A report released Wednesday (May 7) by Harvard University’s vice president for administration details a series of actions taken by the University in the last three months to increase wages for service workers, enhance education and training programs, and develop long-term improvements in the climate for workers on campus. The report shows that the University is on schedule in its implementation of recommendations made in December 2001 by the Committee on Employment and Contracting Policies (HCECP) concerning compensation and employment practices for Harvard’s lowest paid workers.
President Lawrence H. Summers announced in January that the University would adopt the HCECP’s core recommendations and ensure their timely and effective implementation. Wednesday’s report details the substantial progress made since January in fulfilling this promise.
Highlights of the report include progress in five basic areas:
Wages and Benefits
- The University signed a contract on March 1 with the Service Employees International Union, Local 254, which represents Harvard custodial employees, raising starting hourly wages for Harvard custodians to $11.35.
- On May 7, Harvard reached a new wage agreement with the union representing museum attendants, parking service monitors and guards (Harvard University Security Guards, Parking and Museum Guards Union), that increases starting hourly wages to $11.35 in July 2002.
- Wage negotiations are underway with the Hotel Employees, Restaurant Employees International Union, Local 26, which represents Harvard dining service employees.
- The University has adopted a new Wages and Benefits Parity policy which requires that contractors providing custodial, dining and security services to Harvard offer total compensation to their workers equivalent to what Harvard pays its own workers performing the same or similar work. Implementation of this new policy has begun.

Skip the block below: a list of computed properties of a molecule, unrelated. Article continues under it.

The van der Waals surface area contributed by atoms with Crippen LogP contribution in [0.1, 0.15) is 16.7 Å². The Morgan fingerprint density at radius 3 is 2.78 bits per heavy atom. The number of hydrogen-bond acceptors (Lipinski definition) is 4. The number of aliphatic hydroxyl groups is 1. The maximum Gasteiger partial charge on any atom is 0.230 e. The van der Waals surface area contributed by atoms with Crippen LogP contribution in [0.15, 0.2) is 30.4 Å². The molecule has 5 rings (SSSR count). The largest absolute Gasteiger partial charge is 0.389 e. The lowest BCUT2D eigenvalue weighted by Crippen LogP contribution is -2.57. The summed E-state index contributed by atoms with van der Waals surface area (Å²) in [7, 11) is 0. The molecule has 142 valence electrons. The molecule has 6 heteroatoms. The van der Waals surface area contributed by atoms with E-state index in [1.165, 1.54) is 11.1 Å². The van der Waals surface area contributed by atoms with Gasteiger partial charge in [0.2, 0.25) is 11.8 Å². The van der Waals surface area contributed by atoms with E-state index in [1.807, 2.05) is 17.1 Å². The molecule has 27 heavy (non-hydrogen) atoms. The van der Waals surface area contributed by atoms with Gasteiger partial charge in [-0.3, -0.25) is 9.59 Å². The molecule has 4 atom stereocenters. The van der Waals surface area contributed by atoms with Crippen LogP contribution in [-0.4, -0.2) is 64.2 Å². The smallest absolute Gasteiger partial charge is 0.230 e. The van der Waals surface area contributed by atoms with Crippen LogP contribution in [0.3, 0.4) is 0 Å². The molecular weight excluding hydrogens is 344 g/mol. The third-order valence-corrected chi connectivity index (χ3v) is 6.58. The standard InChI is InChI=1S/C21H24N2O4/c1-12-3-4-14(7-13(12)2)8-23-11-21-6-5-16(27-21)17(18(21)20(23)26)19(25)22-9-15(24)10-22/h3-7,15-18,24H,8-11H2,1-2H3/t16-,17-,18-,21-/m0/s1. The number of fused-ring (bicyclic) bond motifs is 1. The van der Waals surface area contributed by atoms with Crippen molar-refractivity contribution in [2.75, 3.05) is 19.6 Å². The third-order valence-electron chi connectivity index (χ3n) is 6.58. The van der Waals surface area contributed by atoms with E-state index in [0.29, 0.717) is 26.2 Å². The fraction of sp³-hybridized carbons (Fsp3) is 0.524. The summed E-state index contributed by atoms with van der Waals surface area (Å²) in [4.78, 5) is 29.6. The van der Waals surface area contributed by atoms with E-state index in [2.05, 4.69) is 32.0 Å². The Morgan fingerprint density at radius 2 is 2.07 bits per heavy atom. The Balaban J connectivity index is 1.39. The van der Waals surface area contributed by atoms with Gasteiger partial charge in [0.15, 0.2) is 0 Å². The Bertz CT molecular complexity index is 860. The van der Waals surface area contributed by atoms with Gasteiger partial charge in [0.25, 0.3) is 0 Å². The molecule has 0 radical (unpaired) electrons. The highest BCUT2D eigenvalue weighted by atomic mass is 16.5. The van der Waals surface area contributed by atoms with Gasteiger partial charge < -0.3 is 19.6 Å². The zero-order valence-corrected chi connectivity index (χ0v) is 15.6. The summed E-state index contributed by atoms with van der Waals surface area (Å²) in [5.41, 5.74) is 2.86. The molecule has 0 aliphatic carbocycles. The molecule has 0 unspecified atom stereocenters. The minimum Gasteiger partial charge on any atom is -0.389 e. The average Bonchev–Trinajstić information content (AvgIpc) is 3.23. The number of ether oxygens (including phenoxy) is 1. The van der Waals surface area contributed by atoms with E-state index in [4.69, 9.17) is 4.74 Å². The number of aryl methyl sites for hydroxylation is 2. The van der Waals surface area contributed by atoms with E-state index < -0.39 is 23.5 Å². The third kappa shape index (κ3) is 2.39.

Shared Values and Norms
- The president and provost, together with the deans, have endorsed a University-wide values statement and a process for sharing the statement within the University community.
Training and Development
- The Bridge to Learning and Literacy Program has expanded in the past year, with enrollments increasing from 220 participants to more than 400. The program – which provides classes such as English language and high school equivalency training free of charge during the employee’s work shift – now includes both Harvard and contract workers in the Longwood Medical Area, Business School, and Cambridge campuses. It will expand to 500 participants this fall.
- A new Training Advisory Group is assessing Harvard’s current training programs for supervisors to determine how to better prepare managers and supervisors of service employees and contractors.
- The Office of Human Resources (OHR) is producing new brochures for Harvard service workers outlining the benefits and other services available to them. Translations of the information will be made available in Spanish, Portuguese, Haitian Creole, and Mandarin for those who need them.
- The OHR hired a new multilingual officer to work with Harvard’s service workers to ensure that they are able to get the information they need from the University.
Measurement and Resources
- The Great Place to Work Survey, a widely used measure of employee satisfaction, was administered in March to nearly 6,200 employees in seven Schools and in Central Administration, including over 99 percent of Harvard’s service employees. Approximately 61 percent of employees responded – nearly double the participation rate achieved 28 months ago, when the survey was administered in the Central Administration.
- In addition to its new multilingual officer, OHR has hired two-and-a-half additional staff to meet the needs of service employees.A copy of the full report will be available at http://www.hr.harvard.edu (Select HCECP Implementation). Also available on this site is the record of the University’s efforts to implement the Katz committee’s recommendations.